Variables Data: Four Aspects of Every Measurement

What’s in a number? What’s in the numbers we use? A lot more than you might think.

What’s in a number? What’s in the numbers we use? A lot more than you might think. Numbers carry far more information than only their value or size. In my experience, there are four aspects or properties of each and every measurement that we make:

  • The number
  • Accuracy of the number
  • The units of the number
  • Direction of the difference (from the average or last reading)

The Number

Numbers are important in measurement because they represent a distinct, confirmable quantity. That quantity can be evaluated against other numbers because of the order and sequence established by the number’s location on the continuous number line. This means when something is expressed as a number, it has a distinct and confirmable value upon which we can make decisions, either alone or by comparing with other numeric measures. Variables data is data acquired through numeric measurements. The magnitude or absolute (numeric) value of the measurement is what most people understand by a given measurement.

Accuracy of the Number

Because numbers are found on a continuous number line, the accuracy of the number is determined by the gaging system and the units of measure. The length of cold drawn steel bars sold through distribution in the United States is typically 12 feet or 20 feet, depending on its grade. Shear cut bars are produced to a length tolerance of 0.000 inch minus, 2.000 inch plus. The accuracy of the length is given in units of inches, and while the specification calls out 12-foot bars, in reality the accuracy is 12 feet 0 inch to 12 feet 2 inches. Accuracy issues are systemic and subject to technological advancement. Tolerances that were typical in years past have been replaced by much more stringent requirements as our technology and gaging improves.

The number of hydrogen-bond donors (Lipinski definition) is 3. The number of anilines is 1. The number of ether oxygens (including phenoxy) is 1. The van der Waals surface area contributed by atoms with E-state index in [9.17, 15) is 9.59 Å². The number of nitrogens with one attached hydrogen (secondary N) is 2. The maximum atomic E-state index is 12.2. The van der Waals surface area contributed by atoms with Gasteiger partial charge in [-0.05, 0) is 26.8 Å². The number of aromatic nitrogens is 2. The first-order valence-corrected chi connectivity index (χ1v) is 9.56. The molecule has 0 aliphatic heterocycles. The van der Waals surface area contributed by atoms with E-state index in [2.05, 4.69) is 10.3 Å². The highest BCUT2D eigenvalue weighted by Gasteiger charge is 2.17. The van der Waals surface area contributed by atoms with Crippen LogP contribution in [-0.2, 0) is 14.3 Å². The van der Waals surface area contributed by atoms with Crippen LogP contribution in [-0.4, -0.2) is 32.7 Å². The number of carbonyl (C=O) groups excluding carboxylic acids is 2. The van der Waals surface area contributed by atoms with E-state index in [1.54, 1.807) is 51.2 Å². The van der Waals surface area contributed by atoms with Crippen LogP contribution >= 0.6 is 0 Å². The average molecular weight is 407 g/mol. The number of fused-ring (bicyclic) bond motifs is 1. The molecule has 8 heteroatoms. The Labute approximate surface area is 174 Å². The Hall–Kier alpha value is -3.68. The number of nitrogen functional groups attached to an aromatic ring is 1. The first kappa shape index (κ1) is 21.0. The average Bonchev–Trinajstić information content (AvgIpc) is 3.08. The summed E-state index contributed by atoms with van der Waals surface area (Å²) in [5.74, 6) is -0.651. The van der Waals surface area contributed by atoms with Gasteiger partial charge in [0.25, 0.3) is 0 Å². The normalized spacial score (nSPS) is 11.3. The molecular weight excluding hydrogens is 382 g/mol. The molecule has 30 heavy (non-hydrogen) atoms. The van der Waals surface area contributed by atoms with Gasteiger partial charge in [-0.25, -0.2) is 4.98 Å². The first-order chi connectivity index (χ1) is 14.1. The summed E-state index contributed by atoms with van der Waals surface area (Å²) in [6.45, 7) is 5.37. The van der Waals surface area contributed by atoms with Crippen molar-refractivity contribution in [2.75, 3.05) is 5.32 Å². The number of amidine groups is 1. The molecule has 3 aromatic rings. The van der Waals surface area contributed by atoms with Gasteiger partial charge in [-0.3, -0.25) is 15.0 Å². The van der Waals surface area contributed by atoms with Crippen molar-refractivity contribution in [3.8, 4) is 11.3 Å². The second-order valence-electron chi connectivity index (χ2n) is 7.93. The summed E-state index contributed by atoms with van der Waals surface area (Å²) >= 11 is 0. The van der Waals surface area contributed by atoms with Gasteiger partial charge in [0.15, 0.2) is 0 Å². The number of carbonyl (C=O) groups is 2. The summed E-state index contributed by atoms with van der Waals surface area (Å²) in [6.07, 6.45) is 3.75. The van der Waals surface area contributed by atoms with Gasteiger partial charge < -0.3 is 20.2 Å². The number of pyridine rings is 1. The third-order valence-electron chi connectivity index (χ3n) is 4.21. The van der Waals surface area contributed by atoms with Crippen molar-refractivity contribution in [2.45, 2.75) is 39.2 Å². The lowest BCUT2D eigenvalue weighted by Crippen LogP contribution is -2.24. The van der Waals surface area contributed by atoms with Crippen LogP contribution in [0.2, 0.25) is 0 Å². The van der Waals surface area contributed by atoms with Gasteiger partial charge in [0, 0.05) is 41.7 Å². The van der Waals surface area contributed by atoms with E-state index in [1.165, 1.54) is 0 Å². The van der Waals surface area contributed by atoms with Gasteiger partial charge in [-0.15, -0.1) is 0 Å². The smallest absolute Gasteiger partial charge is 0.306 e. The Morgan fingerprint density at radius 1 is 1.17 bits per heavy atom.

Units

Units are both descriptors of the variable being measured on a product and a clue as to what is its accuracy. In our length example, the bars may be ordered to a length in feet. They will be produced to an accuracy of minus nothing, plus 2 inches. And, yet, the parts your shop produces may be held to only a few thousandths of an inch. In metric, a length could be measured to the nearest meter, centimeter, millimeter or micron.

Direction of the Difference

One property of measurements is they are produced as part of an ongoing series of measurements, and so, with the exception of the very first measurement on a job, we always have prior measurements with which to compare our latest measurement. The direction the current measurement takes from the prior reading, or in best practice shops, from the average of the prior readings, can be an important call to action. The change in a length measurement off the shear in that cold drawn steel line may only be ½ inch, but if it is ½ inch under that 12-foot minimum, action must be taken immediately to get the process back within tolerance. Normally, a ½ inch change in length, between 12 feet and 12 feet 2 inches would be unremarkable. It is the direction of the difference between the last reading or average, say 12 foot ¼ inch, which is compliant with the spec, and the immediate value 11 feet ¾ inch, that elevates this measurement to, “take action now” status.

What is in a number? The quantitative value is certainly the most easily recognized property of any variables measurement that you take. However, it is much more than only the quantity it expresses. A measurement’s accuracy, the units in which it was determined and the direction of its difference from prior readings or averages are what give it such power for defining the acceptability of the variables that we measure.

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